No, I won’t, and I really can’t.  Stores are offering deep discounts, often on brand new items that would normally be full price through May, to move inventory they have on hand and can’t return.  Big companies are scrambling to liquidate right now.  Things in the industry are very, very dire right now. The extremity of this can’t be overstated.  Right now, the Fall/Winter 2020 season is very likely to be cancelled altogether.  That is not just talk or an exaggeration.  The fashion shows are cancelled, designers can’t get things produced, and if they could, who is spending money on luxury goods?  And fast fashion won’t make it up when the stores are closed and not many people are buying clothing that has a very small profit margins per piece.

I get some industry publications, and have been following this for the last few weeks, and let’s just say it’s not a matter of of any companies will fold, but rather which ones and when.  Neiman Marcus is in chapter 11 bankruptcy talks.  Nordstrom just has a very wide retail layoff with much of corporate furloughed without pay and the entire board going without pay until September.  When retailers struggle, they can’t order products and return or cancel shipments.  Those supplies in turn have to cancel their own purchases or cancel then with manufacturers, who in turn have to cancel orders with suppliers of various materials, and those suppliers stop making supplies.  This disrupts the whole supply chain, resulting in retailers having to discount stuff to bring in cash.

This also means that getting materials is going to get substantially harder.  I can’t get fabric from my European suppliers right now.  Retailers and wholesalers in the US can only rely on the stock they have on hand, with no real idea of if they can get more anytime soon.  This means I have to rely on my stash, and let’s say it’s substantial.  I’ve had a lot of people tease me and call me crazy and say I’m OCD (I do legitimately have OCD-tendencies, but that’s not what they’re talking about) and obsessed and need mental help (this will be the topic of another post probably later this week) for my tendency to hoard fabrics and notions and various other supplies.  But I was a tech worker in Silicon Valley at the start of the last recession.  I went through a period of not being able to get supplies I needed (Aria Couture was concurrent with working in tech), and having to turn down desperately-needed commissions.  After that, I began to hoard, just in case, and right now, that’s coming in handy.  I can still make many, MANY things, but the catch is I can’t rely on getting more, and when I can, there’s no telling how much the prices will go up.  So what I have is what I have.  When it’s gone, there’s no telling when I’ll be able to get more.*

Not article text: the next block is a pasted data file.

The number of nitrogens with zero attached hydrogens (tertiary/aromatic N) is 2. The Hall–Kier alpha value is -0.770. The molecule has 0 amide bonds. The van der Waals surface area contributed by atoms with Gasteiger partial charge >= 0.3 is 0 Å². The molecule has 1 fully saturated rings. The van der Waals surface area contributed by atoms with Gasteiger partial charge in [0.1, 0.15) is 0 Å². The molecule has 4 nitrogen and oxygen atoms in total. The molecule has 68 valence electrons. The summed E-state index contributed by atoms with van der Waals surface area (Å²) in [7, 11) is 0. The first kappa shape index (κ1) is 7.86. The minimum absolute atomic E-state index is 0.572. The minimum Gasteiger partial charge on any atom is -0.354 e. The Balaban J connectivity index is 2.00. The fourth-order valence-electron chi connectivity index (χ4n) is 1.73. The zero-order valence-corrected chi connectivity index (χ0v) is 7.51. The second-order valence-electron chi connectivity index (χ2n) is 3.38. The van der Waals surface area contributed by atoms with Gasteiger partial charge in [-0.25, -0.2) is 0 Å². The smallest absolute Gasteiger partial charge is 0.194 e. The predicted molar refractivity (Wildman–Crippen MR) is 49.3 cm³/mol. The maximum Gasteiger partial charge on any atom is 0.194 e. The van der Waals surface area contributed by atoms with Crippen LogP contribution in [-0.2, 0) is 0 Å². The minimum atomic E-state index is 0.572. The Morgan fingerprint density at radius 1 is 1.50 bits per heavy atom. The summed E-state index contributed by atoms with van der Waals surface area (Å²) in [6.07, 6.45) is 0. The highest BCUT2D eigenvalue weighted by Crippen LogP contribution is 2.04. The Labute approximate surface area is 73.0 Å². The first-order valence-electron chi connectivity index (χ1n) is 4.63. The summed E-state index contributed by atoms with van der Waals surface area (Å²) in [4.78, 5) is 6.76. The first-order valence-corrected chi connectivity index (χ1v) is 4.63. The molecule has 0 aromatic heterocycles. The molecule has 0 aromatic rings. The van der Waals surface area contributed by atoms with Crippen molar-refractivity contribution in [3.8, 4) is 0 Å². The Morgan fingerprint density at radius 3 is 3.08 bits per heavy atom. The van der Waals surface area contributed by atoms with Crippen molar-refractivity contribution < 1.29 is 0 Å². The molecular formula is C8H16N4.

This leads in to a question I have personally received, but that I’ve seen asked all over the internet.

Why can’t that company just pay people?  They’re a couple hundred million.  They’ve got the money.

Because they can’t pay people in cartons of clothes.  What a company is worth has nothing to do with how much cash they have on hand.  Worth refers to the value of assets, and that includes cash, but also includes their inventory and other items, whether intellectual or physical.  The very name of a company carried value.  Their domain name carries value.  Their unsold inventory carries value (and that value decreases as time goes on).  A clothing company with a value of $100mil might have $10mil in cash, which really doesn’t go as far as it seems it will when you consider the cost of salaries and all the overhead from rent on locations to the electric bills on down to the supplies to clean the floors, with $90mil in clothing that they sell to make the money to continue paying people.  If the economy shuts down, like it is now, their ability to sell is diminished severely, and they can’t move those products.  No products moving means that that cash isn’t going to last long if they continue trying to pay everyone their full salaries, on top of having to continue paying rent on the retail and office locations, and then they’ll have stale inventory if they can even get back up and running.  And no, retailers can’t just open back up.  They need money to be able to pay salaries when they do, and they need that money before they start.  Spend all their cash on hand at the beginning of a recession, and there’ll be none to pay people if they can remain in a position to re-open.  It’s important that they re-open (yes, it’s important for people to have money now as well) so that they can recreate jobs because people need money they as well.